For all of Van Gaal’s faults, his stubbornness and refusal to bend, on a human level it was always more preferable that he leave with his head held high, able to say that he had won a ‘title’ at every one of his clubs in four countries. Despite the briefings from his camp that have filled the pages of De Telegraaf on a regular basis in which it has been consistently argued that his job was safe and that he maintained the full confidence of his employers, the Dutchman must have known that he was likely to miss key performance targets and that the game was nearly up. His celebration as Jesse Lingard arrowed home a wonderful FA Cup winner in extra time told its own story. Anchored to the bench for the last two years, suddenly Van Gaal was grandad-galloping down the Wembley steps and leaping into the embrace of the seemingly unprepared Ryan Giggs. He knew. He knows.
But what a wonderful send off he gave himself, a magical day for a fanbase starved of anything much to get excited about for the last three years. FA Cup finals are special, particularly for those like this writer of a certain vintage, for whom the trophy seemed like the only route to glory in a country where Liverpool dominated League football. The 1983 Cup final against Brighton is one of my earliest United memories and my first decade as a fan saw my team lift the famous trophy three times. At 2-3 down deep into extra time in 1990 I sobbed like a baby until Mark Hughes saved the day. After Jason Puncheon’s goal on Saturday a 14’year old me would doubtless have done the same again. Instead, the ageing process and the last three years of desperate underperformance meant that the goal just left me angry and resigned to defeat. That United responded so quickly was both exhilarating and frustrating. So often this season Van Gaal’s team have only showed drive and cutting edge in adversity, instead of pushing on to score from the start. On Saturday it was Wayne Rooney who dragged his side back into the game, his wonderful run taking him past five exhausted Palace players before he crossed for Mata to fire home. Bedlam. On to extra time, with Chris Smalling’s stupid sending-off and Lingard’s tracer-bullet winner. Cue atavistic cries inside Wembley and around the nation, with thousands of sleeping children, this writer’s included, being woken from their slumber. On the plus side, putting them back to bed avoided a few minutes of nervous pacing. In the end Palace were spent and United lifted the FA Cup, a wonderful end to a wretched season. With Mourinho’s people mischievously leaking news of his impending arrival and LVG’s exit it turned into a day of unbridled celebration, one the fans so desperately needed.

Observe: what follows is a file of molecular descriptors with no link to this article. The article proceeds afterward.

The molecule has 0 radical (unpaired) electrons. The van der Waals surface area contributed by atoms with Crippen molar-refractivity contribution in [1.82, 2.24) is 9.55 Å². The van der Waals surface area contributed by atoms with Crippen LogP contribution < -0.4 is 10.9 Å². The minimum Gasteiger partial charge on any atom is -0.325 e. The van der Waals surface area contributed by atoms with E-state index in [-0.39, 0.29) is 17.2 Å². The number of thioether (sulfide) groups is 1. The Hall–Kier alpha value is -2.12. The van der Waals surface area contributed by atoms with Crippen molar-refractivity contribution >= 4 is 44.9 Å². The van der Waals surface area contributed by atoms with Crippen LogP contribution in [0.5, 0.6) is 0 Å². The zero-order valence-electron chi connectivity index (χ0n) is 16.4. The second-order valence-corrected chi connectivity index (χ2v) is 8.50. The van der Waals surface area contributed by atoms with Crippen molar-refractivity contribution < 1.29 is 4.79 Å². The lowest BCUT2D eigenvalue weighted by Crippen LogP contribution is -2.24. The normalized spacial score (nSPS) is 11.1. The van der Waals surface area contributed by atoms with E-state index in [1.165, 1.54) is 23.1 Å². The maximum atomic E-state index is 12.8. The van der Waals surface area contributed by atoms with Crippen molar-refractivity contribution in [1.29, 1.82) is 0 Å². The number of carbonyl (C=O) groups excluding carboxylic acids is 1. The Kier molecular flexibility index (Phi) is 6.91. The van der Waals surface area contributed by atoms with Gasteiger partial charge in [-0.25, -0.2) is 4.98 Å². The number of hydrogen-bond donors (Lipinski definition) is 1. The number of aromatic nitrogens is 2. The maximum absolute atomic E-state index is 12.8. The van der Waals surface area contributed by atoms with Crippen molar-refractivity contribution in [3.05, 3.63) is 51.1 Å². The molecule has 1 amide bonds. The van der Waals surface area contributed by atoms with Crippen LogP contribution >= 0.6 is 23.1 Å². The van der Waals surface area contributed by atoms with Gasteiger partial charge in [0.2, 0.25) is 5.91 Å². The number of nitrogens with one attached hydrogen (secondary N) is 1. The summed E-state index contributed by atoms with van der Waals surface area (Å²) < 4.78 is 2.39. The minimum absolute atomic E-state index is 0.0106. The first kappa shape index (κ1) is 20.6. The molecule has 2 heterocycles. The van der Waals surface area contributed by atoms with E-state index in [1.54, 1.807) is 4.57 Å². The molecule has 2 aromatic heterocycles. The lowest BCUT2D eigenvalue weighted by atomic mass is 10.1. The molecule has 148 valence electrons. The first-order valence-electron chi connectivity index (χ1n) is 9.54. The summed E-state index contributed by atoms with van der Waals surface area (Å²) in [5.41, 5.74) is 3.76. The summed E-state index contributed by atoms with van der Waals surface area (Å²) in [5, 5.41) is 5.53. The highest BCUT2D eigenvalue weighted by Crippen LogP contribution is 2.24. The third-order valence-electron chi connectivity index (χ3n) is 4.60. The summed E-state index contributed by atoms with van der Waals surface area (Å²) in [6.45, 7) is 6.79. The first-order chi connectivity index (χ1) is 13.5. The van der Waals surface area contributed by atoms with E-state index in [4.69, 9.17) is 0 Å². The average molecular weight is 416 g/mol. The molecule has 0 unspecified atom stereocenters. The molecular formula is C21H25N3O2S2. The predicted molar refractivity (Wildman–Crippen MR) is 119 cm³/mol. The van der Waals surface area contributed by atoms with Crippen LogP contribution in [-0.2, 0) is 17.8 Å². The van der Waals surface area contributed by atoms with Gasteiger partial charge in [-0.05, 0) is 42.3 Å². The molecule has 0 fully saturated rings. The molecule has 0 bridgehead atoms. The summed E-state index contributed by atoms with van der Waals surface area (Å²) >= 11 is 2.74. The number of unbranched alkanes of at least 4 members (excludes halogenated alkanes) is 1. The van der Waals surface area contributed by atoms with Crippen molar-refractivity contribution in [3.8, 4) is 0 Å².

On Monday morning, as we all waited for the inevitable, a raft of national journalists published stories detailing LVG’s managerial peccadillos. The players, it appears, like a good briefing too. The articles detailed the manager’s controlling nature, the endless criticism, rigid tactics and absurd instructions, such as having to take a touch before shooting in all circumstances. In the end they often stopped listening, as you would to a boss who had very little positive to say. Players love to pass the buck, and Mourinho will not stand for dissenters, but it is clear that relations with both those at the club and the fans are fractured beyond repair. This week should bring a new start for all, although many within the playing squad should fear the new regime. A member of staff at United told Daniel Taylor of the Guardian that as many as 90% of them are not good enough to be at the club. It could be another brutal summer.